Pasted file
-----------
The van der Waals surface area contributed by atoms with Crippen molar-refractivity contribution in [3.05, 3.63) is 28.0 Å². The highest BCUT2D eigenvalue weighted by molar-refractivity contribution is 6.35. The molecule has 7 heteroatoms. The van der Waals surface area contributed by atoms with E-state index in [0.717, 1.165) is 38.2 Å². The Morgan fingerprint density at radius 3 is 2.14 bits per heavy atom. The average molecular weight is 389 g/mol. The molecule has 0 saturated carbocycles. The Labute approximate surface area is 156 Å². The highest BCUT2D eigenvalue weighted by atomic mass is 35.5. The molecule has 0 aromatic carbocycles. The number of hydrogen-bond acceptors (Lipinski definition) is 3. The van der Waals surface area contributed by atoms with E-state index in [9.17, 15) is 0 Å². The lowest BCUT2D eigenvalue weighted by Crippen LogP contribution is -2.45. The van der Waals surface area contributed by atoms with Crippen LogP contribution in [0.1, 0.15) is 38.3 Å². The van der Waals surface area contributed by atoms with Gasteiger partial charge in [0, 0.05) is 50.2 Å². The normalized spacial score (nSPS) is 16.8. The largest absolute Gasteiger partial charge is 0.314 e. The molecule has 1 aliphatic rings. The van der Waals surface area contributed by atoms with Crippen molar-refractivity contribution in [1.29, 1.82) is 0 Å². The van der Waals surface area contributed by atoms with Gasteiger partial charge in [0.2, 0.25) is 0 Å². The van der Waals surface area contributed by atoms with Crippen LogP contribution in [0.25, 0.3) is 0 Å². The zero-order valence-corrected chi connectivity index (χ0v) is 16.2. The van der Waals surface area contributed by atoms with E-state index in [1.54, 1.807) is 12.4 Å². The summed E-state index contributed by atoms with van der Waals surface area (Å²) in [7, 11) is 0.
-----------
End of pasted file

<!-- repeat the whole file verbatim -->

The van der Waals surface area contributed by atoms with Crippen molar-refractivity contribution in [3.05, 3.63) is 28.0 Å². The highest BCUT2D eigenvalue weighted by molar-refractivity contribution is 6.35. The molecule has 7 heteroatoms. The van der Waals surface area contributed by atoms with E-state index in [0.717, 1.165) is 38.2 Å². The Morgan fingerprint density at radius 3 is 2.14 bits per heavy atom. The average molecular weight is 389 g/mol. The molecule has 0 saturated carbocycles. The Labute approximate surface area is 156 Å². The highest BCUT2D eigenvalue weighted by atomic mass is 35.5. The molecule has 0 aromatic carbocycles. The number of hydrogen-bond acceptors (Lipinski definition) is 3. The van der Waals surface area contributed by atoms with E-state index in [9.17, 15) is 0 Å². The lowest BCUT2D eigenvalue weighted by Crippen LogP contribution is -2.45. The van der Waals surface area contributed by atoms with Crippen LogP contribution in [0.1, 0.15) is 38.3 Å². The van der Waals surface area contributed by atoms with Gasteiger partial charge in [0, 0.05) is 50.2 Å². The normalized spacial score (nSPS) is 16.8. The largest absolute Gasteiger partial charge is 0.314 e. The molecule has 1 aliphatic rings. The van der Waals surface area contributed by atoms with Crippen molar-refractivity contribution in [1.29, 1.82) is 0 Å². The van der Waals surface area contributed by atoms with Gasteiger partial charge in [0.2, 0.25) is 0 Å². The van der Waals surface area contributed by atoms with Crippen LogP contribution in [0.25, 0.3) is 0 Å². The zero-order valence-corrected chi connectivity index (χ0v) is 16.2. The van der Waals surface area contributed by atoms with E-state index in [1.54, 1.807) is 12.4 Å². The summed E-state index contributed by atoms with van der Waals surface area (Å²) in [7, 11) is 0.